Category Archives: book review

The Dragonfly Effect – its all wings and analogies

The Dragonfly Effect is a book by Jennifer Aaker and Andy Smith about ways to use social media to drive social change.

They use the analogy of the wings of a dragonfly as the four essential ingredients in any social media campaign.

It breaks down how to ‘do’ social media to drive change into four ‘wings’.

Wing one; is about focusing focus on a single concrete measurable goal or outcome and then breaking it down into small manageable actions or chunks.

Wing two; is how to grab attention and get noticed amongst all the other noise that we are all bombarded with.

Wing three; is about engaging your audience emotionally through telling stories and making a personal connection.

Wing four; is about how to make it easy for your audience to take action and enable others and the importance of providing fast feedback.

There are some interesting case studies, and they give tips for beginners on using Facebook, Twitter and YouTube and building networks. However, I was disappointed with the overall content as it was repetitive and cluttered and I found the number of dragonfly and wing analogies a bit irritating. (The dragonfly analogy is apparently because the dragonfly is the only insect to move in any direction when its four wings are working in concert)

However they make some good basic points, which apply to any activity designed to drive change, that of

  • Focusing on the end goal
  • Grabbing audience attention
  • Engaging with the audience
  • A clear and simple call for action

So my advice is, if you are planning to use social media (or drive any sort of change) to take these principles and get on with testing out your campaigns and messages rather than spending time reading the book.

I’d love to hear about what you are doing and what is working and not working for you on social media right now….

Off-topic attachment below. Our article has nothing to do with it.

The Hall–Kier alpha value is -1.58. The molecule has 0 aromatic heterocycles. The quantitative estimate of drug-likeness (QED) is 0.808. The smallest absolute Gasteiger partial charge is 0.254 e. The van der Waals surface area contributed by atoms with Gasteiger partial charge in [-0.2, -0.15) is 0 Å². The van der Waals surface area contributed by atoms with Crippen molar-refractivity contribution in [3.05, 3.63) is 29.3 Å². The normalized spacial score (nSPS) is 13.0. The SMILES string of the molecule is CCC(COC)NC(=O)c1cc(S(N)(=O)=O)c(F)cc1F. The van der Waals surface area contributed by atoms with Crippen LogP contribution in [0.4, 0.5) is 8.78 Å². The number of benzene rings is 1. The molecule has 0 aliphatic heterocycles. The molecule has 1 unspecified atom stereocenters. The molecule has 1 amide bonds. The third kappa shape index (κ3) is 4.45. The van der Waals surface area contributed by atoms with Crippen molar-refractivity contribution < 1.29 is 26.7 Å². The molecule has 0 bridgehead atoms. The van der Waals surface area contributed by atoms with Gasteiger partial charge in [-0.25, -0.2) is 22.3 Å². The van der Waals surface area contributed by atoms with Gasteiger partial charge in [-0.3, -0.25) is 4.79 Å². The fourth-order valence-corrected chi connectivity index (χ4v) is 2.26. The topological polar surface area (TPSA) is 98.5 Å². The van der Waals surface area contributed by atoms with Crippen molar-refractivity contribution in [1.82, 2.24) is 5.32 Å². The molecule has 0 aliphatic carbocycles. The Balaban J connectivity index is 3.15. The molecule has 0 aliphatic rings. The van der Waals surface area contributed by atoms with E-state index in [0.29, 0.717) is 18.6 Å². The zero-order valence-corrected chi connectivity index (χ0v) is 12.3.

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‘If the best thing we can say about our organisation is how much it costs to raise a pound then that’s a bit sad’

Today I was reading Kevin Baughen’s Penguin Blog, ‘Which charity brand will be the first to jump on admin costs? And it reminded me of couple of sessions that I saw at the FIA Conference earlier this year.

Dan Pallotta, author of Uncharitable and founder of Pallotta Teamworks spoke about how charities overheads are perceived by the public, media, government and their own staff.

Dan challenged the popular belief that the more of a donation that goes directly to services and the less that is ‘wasted’ on overheads including salaries, staff development and administration, the more effective the charity. He spoke about expectations that charity staff should be paid far lower than their equivalents in corporate organisations, and receive less investment in personal development and training, because they are compensated by the ‘feel good factor’ of working for a ‘worthy’ cause.

Dan used an example of soup kitchen A and soup kitchen B to illustrate his point. Soup kitchen A reports that 90% of every donation goes to the cause; soup kitchen B reports 70%.

But what you don’t know from this topline statistic, a statistic from which many people base their decision on which organisation to support, is that soup kitchen A serves rancid soup in a run down building with unfriendly staff, while soup kitchen B is open all the time, employs friendly staff, serves hearty nutritious soup in state of the art facility and also does case management.  In this scenario when making a decision on which organisation to support, the percentage that goes to the cause is not a good question. A better question would be; which charity makes the most difference?

Many charities are apologetic about the costs involved to raise funds. Almost half of charities claim that there are no costs associated with their fundraising. The lack of transparency regarding expenditure required to deliver sustainable fundraising only exacerbates public, media and government perceptions that somehow charities should fundraise for free, and that donors should expect 100% of their donation to go directly to services.